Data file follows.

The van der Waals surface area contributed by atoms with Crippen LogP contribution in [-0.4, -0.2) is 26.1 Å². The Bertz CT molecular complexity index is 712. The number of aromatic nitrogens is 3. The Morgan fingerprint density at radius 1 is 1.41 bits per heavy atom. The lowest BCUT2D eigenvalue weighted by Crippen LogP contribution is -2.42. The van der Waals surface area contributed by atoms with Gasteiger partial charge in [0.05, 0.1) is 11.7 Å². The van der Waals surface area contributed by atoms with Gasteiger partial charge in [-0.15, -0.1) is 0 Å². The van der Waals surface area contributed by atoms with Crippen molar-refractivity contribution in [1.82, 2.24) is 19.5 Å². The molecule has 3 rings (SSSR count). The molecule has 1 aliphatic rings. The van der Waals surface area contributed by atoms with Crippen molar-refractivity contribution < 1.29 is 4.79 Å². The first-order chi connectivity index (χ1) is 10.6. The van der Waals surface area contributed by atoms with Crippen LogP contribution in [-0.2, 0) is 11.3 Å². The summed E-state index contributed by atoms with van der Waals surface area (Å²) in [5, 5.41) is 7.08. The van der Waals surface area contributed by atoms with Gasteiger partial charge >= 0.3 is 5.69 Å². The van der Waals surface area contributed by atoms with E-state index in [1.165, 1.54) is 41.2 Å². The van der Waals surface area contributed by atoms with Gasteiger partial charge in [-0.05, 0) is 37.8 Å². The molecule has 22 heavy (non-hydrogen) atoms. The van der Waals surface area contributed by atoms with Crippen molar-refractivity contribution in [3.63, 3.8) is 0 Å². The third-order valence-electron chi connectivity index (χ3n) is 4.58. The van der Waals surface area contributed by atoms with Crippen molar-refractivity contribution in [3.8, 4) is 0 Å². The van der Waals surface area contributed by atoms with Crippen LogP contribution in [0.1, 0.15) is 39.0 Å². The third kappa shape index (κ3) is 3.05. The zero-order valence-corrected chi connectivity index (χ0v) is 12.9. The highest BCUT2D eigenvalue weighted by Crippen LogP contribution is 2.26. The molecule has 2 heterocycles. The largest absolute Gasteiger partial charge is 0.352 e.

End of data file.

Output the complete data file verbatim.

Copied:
The van der Waals surface area contributed by atoms with Crippen LogP contribution in [-0.4, -0.2) is 26.1 Å². The Bertz CT molecular complexity index is 712. The number of aromatic nitrogens is 3. The Morgan fingerprint density at radius 1 is 1.41 bits per heavy atom. The lowest BCUT2D eigenvalue weighted by Crippen LogP contribution is -2.42. The van der Waals surface area contributed by atoms with Gasteiger partial charge in [0.05, 0.1) is 11.7 Å². The van der Waals surface area contributed by atoms with Gasteiger partial charge in [-0.15, -0.1) is 0 Å². The van der Waals surface area contributed by atoms with Crippen molar-refractivity contribution in [1.82, 2.24) is 19.5 Å². The molecule has 3 rings (SSSR count). The molecule has 1 aliphatic rings. The van der Waals surface area contributed by atoms with Crippen molar-refractivity contribution < 1.29 is 4.79 Å². The first-order chi connectivity index (χ1) is 10.6. The van der Waals surface area contributed by atoms with Crippen LogP contribution in [-0.2, 0) is 11.3 Å². The summed E-state index contributed by atoms with van der Waals surface area (Å²) in [5, 5.41) is 7.08. The van der Waals surface area contributed by atoms with Gasteiger partial charge >= 0.3 is 5.69 Å². The van der Waals surface area contributed by atoms with E-state index in [1.165, 1.54) is 41.2 Å². The van der Waals surface area contributed by atoms with Gasteiger partial charge in [-0.05, 0) is 37.8 Å². The molecule has 22 heavy (non-hydrogen) atoms. The van der Waals surface area contributed by atoms with Crippen molar-refractivity contribution in [3.63, 3.8) is 0 Å². The third-order valence-electron chi connectivity index (χ3n) is 4.58. The van der Waals surface area contributed by atoms with Crippen molar-refractivity contribution in [3.8, 4) is 0 Å². The van der Waals surface area contributed by atoms with Crippen LogP contribution in [0.1, 0.15) is 39.0 Å². The third kappa shape index (κ3) is 3.05. The zero-order valence-corrected chi connectivity index (χ0v) is 12.9. The highest BCUT2D eigenvalue weighted by Crippen LogP contribution is 2.26. The molecule has 2 heterocycles. The largest absolute Gasteiger partial charge is 0.352 e.